Murray Energy is the latest casualty in the coal industry as consumers shift to cheaper and cleaner sources of power.
The company, which was the largest privately held coal company in the country, on Tuesday announced that it had entered into a restructuring agreement with its lenders.
The Chapter 11 filing didn't come as a surprise. The company failed to make payments earlier this month, and CEO Robert Murray had been warning about the difficulties facing coal companies.
Robert Murray began working in coal mines at 16. He went on to found the St. Clairsville, Ohio-based company in 1988 and grew the company through a series of acquisitions.
At least seven coal companies have filed for bankruptcy protection this year, and dozens of coal plants have closed over the last few years. The waning demand for coal comes as consumers shift to cleaner and cheaper sources of power such as natural gas and renewables.
Last year, demand for coal fell to its lowest level in 40 years, according to the US Energy Information Administration, with coal production dropping to its second lowest level since 1978.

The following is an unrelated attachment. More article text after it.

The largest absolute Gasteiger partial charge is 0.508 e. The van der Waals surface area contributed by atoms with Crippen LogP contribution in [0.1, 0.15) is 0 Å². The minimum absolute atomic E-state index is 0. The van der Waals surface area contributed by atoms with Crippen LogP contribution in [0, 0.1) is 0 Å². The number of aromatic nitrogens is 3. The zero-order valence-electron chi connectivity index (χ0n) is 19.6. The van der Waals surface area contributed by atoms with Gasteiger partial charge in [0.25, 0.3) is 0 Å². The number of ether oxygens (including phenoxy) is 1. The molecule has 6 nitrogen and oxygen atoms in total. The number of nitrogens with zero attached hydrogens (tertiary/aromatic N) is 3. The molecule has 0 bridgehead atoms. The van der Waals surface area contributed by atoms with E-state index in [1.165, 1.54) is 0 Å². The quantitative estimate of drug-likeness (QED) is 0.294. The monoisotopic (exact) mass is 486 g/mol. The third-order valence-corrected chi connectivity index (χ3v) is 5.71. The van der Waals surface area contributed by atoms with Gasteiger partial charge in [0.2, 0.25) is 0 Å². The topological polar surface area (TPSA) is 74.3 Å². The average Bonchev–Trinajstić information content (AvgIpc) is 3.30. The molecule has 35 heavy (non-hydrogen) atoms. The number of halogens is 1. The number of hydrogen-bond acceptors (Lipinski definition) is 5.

Robert Murray is a vocal and financial supporter of President Donald Trump. He advised the president on issues related to the coal industry, and was present in 2017 when Trump signed a measure rolling back an Obama-era regulation that prohibited coal mining near waterways.
At a campaign rally in West Virginia last year Trump declared that "the coal industry is back." But more than 50 coal plants have closed since the 2016 election. And this past April, for the first time ever, renewable energy sources like solar and wind farms provided more of the US' electricity than coal, according to the U.S. Energy Information Administration.
Murray has made his opinions on energy regulation widely known, with some even saying he had too much control over the president. In 2018 The New York Times published a story on Murray's influence over Trump's energy policy.
The report resurfaced accusations by environmental groups that Murray hand-delivered the coal and nuclear subsidy proposal to Perry. Murray denied these claims.
Murray is a known critic of climate change. In 2017 he told CNBC that global warming is a "hoax," claiming that 4,000 scientists told him so.
In another CNBC interview, he called Tesla a "fraud," saying it "has gotten $2 billion from the taxpayer," and "has not made a penny yet in cash flow."